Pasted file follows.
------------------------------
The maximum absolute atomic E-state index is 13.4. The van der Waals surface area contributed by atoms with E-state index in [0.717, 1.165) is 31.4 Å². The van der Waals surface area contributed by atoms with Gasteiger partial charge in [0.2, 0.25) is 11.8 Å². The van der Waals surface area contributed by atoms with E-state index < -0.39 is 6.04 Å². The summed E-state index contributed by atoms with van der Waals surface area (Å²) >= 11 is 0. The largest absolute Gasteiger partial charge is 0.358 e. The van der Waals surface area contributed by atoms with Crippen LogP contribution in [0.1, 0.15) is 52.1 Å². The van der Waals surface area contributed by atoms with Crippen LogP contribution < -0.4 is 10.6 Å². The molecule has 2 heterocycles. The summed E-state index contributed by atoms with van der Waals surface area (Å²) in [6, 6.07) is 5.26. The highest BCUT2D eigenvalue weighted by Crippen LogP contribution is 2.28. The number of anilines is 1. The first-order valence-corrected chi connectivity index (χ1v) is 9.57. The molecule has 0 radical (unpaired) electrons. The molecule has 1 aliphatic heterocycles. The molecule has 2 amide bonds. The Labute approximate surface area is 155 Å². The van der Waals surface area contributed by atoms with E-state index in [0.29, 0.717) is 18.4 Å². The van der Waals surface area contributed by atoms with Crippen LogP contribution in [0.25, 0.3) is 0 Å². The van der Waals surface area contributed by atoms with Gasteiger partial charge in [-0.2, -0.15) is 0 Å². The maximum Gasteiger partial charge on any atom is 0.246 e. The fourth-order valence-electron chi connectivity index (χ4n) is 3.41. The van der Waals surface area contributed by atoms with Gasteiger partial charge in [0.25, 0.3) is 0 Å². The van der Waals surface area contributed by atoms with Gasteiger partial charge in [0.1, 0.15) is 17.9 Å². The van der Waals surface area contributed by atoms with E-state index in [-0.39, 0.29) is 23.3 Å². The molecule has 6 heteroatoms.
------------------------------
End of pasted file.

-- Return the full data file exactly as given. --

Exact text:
The maximum absolute atomic E-state index is 13.4. The van der Waals surface area contributed by atoms with E-state index in [0.717, 1.165) is 31.4 Å². The van der Waals surface area contributed by atoms with Gasteiger partial charge in [0.2, 0.25) is 11.8 Å². The van der Waals surface area contributed by atoms with E-state index < -0.39 is 6.04 Å². The summed E-state index contributed by atoms with van der Waals surface area (Å²) >= 11 is 0. The largest absolute Gasteiger partial charge is 0.358 e. The van der Waals surface area contributed by atoms with Crippen LogP contribution in [0.1, 0.15) is 52.1 Å². The van der Waals surface area contributed by atoms with Crippen LogP contribution < -0.4 is 10.6 Å². The molecule has 2 heterocycles. The summed E-state index contributed by atoms with van der Waals surface area (Å²) in [6, 6.07) is 5.26. The highest BCUT2D eigenvalue weighted by Crippen LogP contribution is 2.28. The number of anilines is 1. The first-order valence-corrected chi connectivity index (χ1v) is 9.57. The molecule has 0 radical (unpaired) electrons. The molecule has 1 aliphatic heterocycles. The molecule has 2 amide bonds. The Labute approximate surface area is 155 Å². The van der Waals surface area contributed by atoms with E-state index in [0.29, 0.717) is 18.4 Å². The van der Waals surface area contributed by atoms with Crippen LogP contribution in [0.25, 0.3) is 0 Å². The van der Waals surface area contributed by atoms with Gasteiger partial charge in [-0.2, -0.15) is 0 Å². The maximum Gasteiger partial charge on any atom is 0.246 e. The fourth-order valence-electron chi connectivity index (χ4n) is 3.41. The van der Waals surface area contributed by atoms with Gasteiger partial charge in [0.25, 0.3) is 0 Å². The van der Waals surface area contributed by atoms with Gasteiger partial charge in [0.1, 0.15) is 17.9 Å². The van der Waals surface area contributed by atoms with E-state index in [-0.39, 0.29) is 23.3 Å². The molecule has 6 heteroatoms.